The death of a nuclear physicist who co-founded subway restaurants has cast doubt on the future of the fast food giant, with dealmakers hoping to sell the struggling chain more complex than ever.
Peter Buck – a $ 1,000 loan to Fred Deluca in 1965 to open a sandwich shop in Bridgeport, Conn., That made him a billionaire – died last week at the age of 90.
Sources close to the situation said that the subway had earlier reported earlier this year that it was in informal talks with Burger King, the Brazilian-based owner of the restaurant, Brands International, to sell it. Those talks failed, as restaurant brands’ move to buy Subway’s smaller sandwich rival Firehouse Subs for $ 1.1 billion ended last week, sources said.
Negotiations with the subway broke down, insiders said, partly because of differences in price – not only between restaurant brands and the subway, but also between Elisabeth, the widow of Buck and co-founder DeLuca. Since DeLuca’s death in 2015, everyone has controlled 50 percent of the chain, and one of them – which is not clear – is holding the price higher than the other, according to sources close to the situation.
A spokesman for the restaurant brands said the company had purchased Firehouse Subs because of its “significant growth potential”. As for Subway, the company said it “does not comment on market speculation or rumors.” Subway declined to comment specifically when asked about negotiations with restaurant brands. Instead, he said it remains a diversion-centric one.
“The subway is not for sale,” a company spokesman said in a statement. “Sales momentum has been growing steadily since the beginning of 2021, and the launch of the Subway’s Eat Fresh Refresh campaign this summer has accelerated. We expect our sales estimates to exceed $ 1 billion by 2021.
Some dealmakers are skeptical that Subway hired John Chidsey as its first permanent chief executive two years ago. Chidsey’s most notable achievement is that he may have served as CEO of Burger King, which peaked in 2010 in a series of sales for restaurant brands.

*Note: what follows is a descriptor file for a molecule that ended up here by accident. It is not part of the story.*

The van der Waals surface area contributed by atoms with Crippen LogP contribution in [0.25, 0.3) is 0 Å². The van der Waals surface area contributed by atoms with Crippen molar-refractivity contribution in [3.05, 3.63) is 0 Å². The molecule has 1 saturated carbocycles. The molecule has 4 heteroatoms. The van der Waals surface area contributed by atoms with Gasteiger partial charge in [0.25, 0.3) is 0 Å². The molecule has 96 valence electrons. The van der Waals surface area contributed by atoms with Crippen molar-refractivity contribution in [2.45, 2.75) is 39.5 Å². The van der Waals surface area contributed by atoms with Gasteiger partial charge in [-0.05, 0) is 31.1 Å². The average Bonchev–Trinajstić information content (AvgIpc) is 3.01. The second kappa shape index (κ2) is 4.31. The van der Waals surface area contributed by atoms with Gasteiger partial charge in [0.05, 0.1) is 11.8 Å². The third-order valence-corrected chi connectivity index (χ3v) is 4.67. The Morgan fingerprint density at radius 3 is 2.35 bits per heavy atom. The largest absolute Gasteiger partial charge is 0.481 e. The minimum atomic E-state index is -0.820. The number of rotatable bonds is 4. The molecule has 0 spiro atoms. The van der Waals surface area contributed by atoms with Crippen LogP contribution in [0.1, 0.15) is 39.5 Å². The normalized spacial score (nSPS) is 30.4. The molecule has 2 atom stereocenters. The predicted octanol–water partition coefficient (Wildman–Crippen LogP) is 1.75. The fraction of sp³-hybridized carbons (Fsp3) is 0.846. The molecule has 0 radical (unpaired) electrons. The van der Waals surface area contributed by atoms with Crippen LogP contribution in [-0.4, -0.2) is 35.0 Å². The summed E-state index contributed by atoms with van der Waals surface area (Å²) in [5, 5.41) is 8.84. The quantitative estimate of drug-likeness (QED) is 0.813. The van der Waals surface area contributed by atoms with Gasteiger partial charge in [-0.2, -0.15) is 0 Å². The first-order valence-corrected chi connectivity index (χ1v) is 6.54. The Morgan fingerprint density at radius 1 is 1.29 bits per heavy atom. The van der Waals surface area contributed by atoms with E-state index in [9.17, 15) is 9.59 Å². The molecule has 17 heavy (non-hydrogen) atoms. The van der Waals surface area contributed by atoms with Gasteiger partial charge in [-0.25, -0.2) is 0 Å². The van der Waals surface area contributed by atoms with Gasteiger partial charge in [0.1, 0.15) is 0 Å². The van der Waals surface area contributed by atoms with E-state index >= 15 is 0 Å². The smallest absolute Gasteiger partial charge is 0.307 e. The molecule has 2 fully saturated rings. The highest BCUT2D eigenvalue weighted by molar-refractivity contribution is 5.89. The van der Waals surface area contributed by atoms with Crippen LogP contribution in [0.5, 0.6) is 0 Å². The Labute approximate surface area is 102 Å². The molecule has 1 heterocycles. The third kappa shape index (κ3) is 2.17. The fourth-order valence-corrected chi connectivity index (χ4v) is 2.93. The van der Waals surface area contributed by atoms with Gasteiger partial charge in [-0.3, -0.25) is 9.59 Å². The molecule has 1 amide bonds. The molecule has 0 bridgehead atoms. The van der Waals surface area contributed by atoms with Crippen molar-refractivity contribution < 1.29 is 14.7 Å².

Since taking a grip on the subway, Chidsey has been pushing the franchise to cash in, raise fees and tighten lease restrictions – usually pre-sale moves. Now, however, dealmakers say the thought of Buck and Deluca’s successors remains a mystery.
“It throws a wrench for sale,” a source said last week about Buck’s death, when Buck was a widow. “Shares can now be built on Probate.”
DeLuca, who ran the company for more than half a century, made a little succession plan. The CEO took the job following the death of his sister, Suzanne Greco but stepped down in 2018 following Rocky’s tenure. DeLuca’s son Jonathan is a director on the board but has no operational role in the company. Ditto to Buck’s son, Christopher, who runs the media non-profit Retro Report.
“Nobody knows what’s in his will,” added Buck, a dealmaker close to the situation. “The subway sales process seems to be on hold indefinitely.”
With restaurant brands out of the picture, Subway’s sales prospects look dull. Roark Capital’s Inspire brands, which include Sonic and Buffalo Wild Wings, were the other most logical buyer, but it acquired Subway competitor Jimmy Johns in 2019. Yum, owner of Taco Bell and KFC, is still an outlier possibility, but conventional wisdom is that buying a subway will pull its stock price, sources said.
Dealmakers, who are aware of the situation, say that more buyers are now private equity firms such as TPG Capital, which can pay a lower price than a major fast-food operator.
“I think it’s private equity,” a source close to the situation said. “And I don’t think sponsors pay big.”
Sources explain the mega-franchise business – about 22,000 locations nationwide earned a royalty fee of $ 634 million last year, down from $ 834 million in 2019 – claiming it will fetch between $ 8 billion and $ 10 billion in sales.
According to sources, this is far from the $ 50 billion subway privately focused on a potential initial public offering in 2012.
That was even before the 2015 sentencing of former spokesman Jared Fogel on child-pornography and sex offense charges. Meanwhile, the subway has been slammed with bad publicity over its food, including allegations that its bread contains chemicals found in yoga mats; Reports that its processed poultry contains flour; And this year it’s a lawsuit alleging that it was selling fake tuna.
In 2014 the subway changed its bread recipe after a yoga-matte flap, but has consistently defended its chicken and tuna.
In May 2012, the subway said it had 25,000 US restaurants and was growing rapidly. Now, that number is down to 22,000, with more than 1,000 net closures a year for the past several years that many franchises lose money.
Insiders say the subway has potential positives to launch a formal sale process or to list its shares. The 56-year-old chain recently began producing accounting finance for the first time. Under DeLuca, the chain has over a hundred related components, making it difficult to fully understand, a source said.